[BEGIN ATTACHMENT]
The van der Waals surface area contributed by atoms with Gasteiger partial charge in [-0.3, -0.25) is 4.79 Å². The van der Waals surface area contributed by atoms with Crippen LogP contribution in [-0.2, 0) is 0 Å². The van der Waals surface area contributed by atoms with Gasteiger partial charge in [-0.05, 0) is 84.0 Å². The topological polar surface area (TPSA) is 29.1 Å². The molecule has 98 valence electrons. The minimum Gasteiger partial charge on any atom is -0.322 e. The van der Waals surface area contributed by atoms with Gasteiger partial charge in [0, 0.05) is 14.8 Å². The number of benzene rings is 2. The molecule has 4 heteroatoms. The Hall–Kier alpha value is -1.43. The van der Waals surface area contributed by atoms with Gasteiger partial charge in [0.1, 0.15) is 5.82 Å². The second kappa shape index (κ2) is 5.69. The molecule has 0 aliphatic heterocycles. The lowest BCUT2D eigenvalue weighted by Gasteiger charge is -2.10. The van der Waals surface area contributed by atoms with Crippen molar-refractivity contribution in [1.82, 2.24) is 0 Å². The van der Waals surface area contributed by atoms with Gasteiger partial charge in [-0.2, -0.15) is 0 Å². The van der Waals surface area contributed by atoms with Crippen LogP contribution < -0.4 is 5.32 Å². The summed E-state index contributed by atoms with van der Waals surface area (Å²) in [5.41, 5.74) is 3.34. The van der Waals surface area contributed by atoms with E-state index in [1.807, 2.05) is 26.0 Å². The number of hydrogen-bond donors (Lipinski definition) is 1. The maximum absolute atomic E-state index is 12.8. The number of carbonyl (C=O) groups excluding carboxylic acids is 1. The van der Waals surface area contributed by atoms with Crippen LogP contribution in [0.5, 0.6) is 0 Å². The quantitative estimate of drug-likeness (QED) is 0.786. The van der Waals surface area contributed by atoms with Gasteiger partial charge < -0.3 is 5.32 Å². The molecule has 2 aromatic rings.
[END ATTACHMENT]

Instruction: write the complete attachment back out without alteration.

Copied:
The van der Waals surface area contributed by atoms with Gasteiger partial charge in [-0.3, -0.25) is 4.79 Å². The van der Waals surface area contributed by atoms with Crippen LogP contribution in [-0.2, 0) is 0 Å². The van der Waals surface area contributed by atoms with Gasteiger partial charge in [-0.05, 0) is 84.0 Å². The topological polar surface area (TPSA) is 29.1 Å². The molecule has 98 valence electrons. The minimum Gasteiger partial charge on any atom is -0.322 e. The van der Waals surface area contributed by atoms with Gasteiger partial charge in [0, 0.05) is 14.8 Å². The number of benzene rings is 2. The molecule has 4 heteroatoms. The Hall–Kier alpha value is -1.43. The van der Waals surface area contributed by atoms with Gasteiger partial charge in [0.1, 0.15) is 5.82 Å². The second kappa shape index (κ2) is 5.69. The molecule has 0 aliphatic heterocycles. The lowest BCUT2D eigenvalue weighted by Gasteiger charge is -2.10. The van der Waals surface area contributed by atoms with Crippen molar-refractivity contribution in [1.82, 2.24) is 0 Å². The van der Waals surface area contributed by atoms with Gasteiger partial charge in [-0.2, -0.15) is 0 Å². The van der Waals surface area contributed by atoms with Crippen LogP contribution < -0.4 is 5.32 Å². The summed E-state index contributed by atoms with van der Waals surface area (Å²) in [5.41, 5.74) is 3.34. The van der Waals surface area contributed by atoms with E-state index in [1.807, 2.05) is 26.0 Å². The number of hydrogen-bond donors (Lipinski definition) is 1. The maximum absolute atomic E-state index is 12.8. The number of carbonyl (C=O) groups excluding carboxylic acids is 1. The van der Waals surface area contributed by atoms with Crippen LogP contribution in [0.5, 0.6) is 0 Å². The quantitative estimate of drug-likeness (QED) is 0.786. The van der Waals surface area contributed by atoms with Gasteiger partial charge < -0.3 is 5.32 Å². The molecule has 2 aromatic rings.